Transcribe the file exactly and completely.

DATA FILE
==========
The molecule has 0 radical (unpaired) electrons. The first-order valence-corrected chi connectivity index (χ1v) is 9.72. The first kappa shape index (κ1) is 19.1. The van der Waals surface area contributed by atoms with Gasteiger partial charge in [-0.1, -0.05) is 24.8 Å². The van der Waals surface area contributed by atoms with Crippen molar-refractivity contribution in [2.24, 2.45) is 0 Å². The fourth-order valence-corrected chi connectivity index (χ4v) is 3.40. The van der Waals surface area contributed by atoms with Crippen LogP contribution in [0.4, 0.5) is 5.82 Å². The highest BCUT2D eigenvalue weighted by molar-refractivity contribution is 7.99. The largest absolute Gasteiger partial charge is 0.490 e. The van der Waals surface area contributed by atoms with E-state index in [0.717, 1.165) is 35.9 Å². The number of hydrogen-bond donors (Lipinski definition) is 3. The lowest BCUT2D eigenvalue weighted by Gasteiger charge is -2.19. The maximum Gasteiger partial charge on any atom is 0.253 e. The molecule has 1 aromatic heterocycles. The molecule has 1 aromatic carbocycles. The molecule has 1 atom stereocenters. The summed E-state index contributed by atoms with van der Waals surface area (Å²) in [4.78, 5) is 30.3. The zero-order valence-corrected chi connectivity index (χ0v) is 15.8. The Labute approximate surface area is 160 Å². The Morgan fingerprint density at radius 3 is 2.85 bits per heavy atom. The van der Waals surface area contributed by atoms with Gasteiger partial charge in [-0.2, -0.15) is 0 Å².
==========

The molecule has 0 radical (unpaired) electrons. The first-order valence-corrected chi connectivity index (χ1v) is 9.72. The first kappa shape index (κ1) is 19.1. The van der Waals surface area contributed by atoms with Gasteiger partial charge in [-0.1, -0.05) is 24.8 Å². The van der Waals surface area contributed by atoms with Crippen molar-refractivity contribution in [2.24, 2.45) is 0 Å². The fourth-order valence-corrected chi connectivity index (χ4v) is 3.40. The van der Waals surface area contributed by atoms with Crippen LogP contribution in [0.4, 0.5) is 5.82 Å². The highest BCUT2D eigenvalue weighted by molar-refractivity contribution is 7.99. The largest absolute Gasteiger partial charge is 0.490 e. The van der Waals surface area contributed by atoms with E-state index in [0.717, 1.165) is 35.9 Å². The number of hydrogen-bond donors (Lipinski definition) is 3. The lowest BCUT2D eigenvalue weighted by Gasteiger charge is -2.19. The maximum Gasteiger partial charge on any atom is 0.253 e. The molecule has 1 aromatic heterocycles. The molecule has 1 aromatic carbocycles. The molecule has 1 atom stereocenters. The summed E-state index contributed by atoms with van der Waals surface area (Å²) in [4.78, 5) is 30.3. The zero-order valence-corrected chi connectivity index (χ0v) is 15.8. The Labute approximate surface area is 160 Å². The Morgan fingerprint density at radius 3 is 2.85 bits per heavy atom. The van der Waals surface area contributed by atoms with Gasteiger partial charge in [-0.2, -0.15) is 0 Å².